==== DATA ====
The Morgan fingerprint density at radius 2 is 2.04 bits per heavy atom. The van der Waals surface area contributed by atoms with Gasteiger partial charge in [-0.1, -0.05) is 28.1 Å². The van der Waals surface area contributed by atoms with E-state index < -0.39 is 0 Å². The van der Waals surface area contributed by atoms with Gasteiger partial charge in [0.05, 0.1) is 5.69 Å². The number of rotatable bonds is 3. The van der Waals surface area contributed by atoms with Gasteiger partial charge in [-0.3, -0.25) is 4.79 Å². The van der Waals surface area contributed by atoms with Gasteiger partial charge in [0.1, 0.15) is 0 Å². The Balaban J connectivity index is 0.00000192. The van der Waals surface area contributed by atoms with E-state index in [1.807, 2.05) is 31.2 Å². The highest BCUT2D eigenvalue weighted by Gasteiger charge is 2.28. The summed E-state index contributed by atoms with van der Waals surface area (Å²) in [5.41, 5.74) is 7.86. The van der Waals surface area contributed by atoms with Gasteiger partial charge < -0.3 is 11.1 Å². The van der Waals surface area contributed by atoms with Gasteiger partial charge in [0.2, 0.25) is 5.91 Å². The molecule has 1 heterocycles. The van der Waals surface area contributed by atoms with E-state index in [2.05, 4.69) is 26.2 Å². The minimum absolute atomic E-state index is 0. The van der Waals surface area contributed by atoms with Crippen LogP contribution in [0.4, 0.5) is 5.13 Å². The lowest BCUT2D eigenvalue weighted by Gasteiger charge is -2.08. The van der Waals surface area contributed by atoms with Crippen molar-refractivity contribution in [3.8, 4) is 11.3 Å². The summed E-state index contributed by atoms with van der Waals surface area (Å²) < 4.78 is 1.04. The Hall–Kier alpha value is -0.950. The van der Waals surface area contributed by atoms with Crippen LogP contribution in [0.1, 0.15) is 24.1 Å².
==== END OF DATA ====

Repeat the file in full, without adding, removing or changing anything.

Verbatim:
The Morgan fingerprint density at radius 2 is 2.04 bits per heavy atom. The van der Waals surface area contributed by atoms with Gasteiger partial charge in [-0.1, -0.05) is 28.1 Å². The van der Waals surface area contributed by atoms with E-state index < -0.39 is 0 Å². The van der Waals surface area contributed by atoms with Gasteiger partial charge in [0.05, 0.1) is 5.69 Å². The number of rotatable bonds is 3. The van der Waals surface area contributed by atoms with Gasteiger partial charge in [-0.3, -0.25) is 4.79 Å². The van der Waals surface area contributed by atoms with Gasteiger partial charge in [0.1, 0.15) is 0 Å². The Balaban J connectivity index is 0.00000192. The van der Waals surface area contributed by atoms with E-state index in [1.807, 2.05) is 31.2 Å². The highest BCUT2D eigenvalue weighted by Gasteiger charge is 2.28. The summed E-state index contributed by atoms with van der Waals surface area (Å²) in [5.41, 5.74) is 7.86. The van der Waals surface area contributed by atoms with Gasteiger partial charge < -0.3 is 11.1 Å². The van der Waals surface area contributed by atoms with Gasteiger partial charge in [0.2, 0.25) is 5.91 Å². The molecule has 1 heterocycles. The van der Waals surface area contributed by atoms with E-state index in [2.05, 4.69) is 26.2 Å². The minimum absolute atomic E-state index is 0. The van der Waals surface area contributed by atoms with Crippen LogP contribution in [0.4, 0.5) is 5.13 Å². The lowest BCUT2D eigenvalue weighted by Gasteiger charge is -2.08. The van der Waals surface area contributed by atoms with Crippen molar-refractivity contribution in [3.8, 4) is 11.3 Å². The summed E-state index contributed by atoms with van der Waals surface area (Å²) < 4.78 is 1.04. The Hall–Kier alpha value is -0.950. The van der Waals surface area contributed by atoms with Crippen LogP contribution in [0.1, 0.15) is 24.1 Å².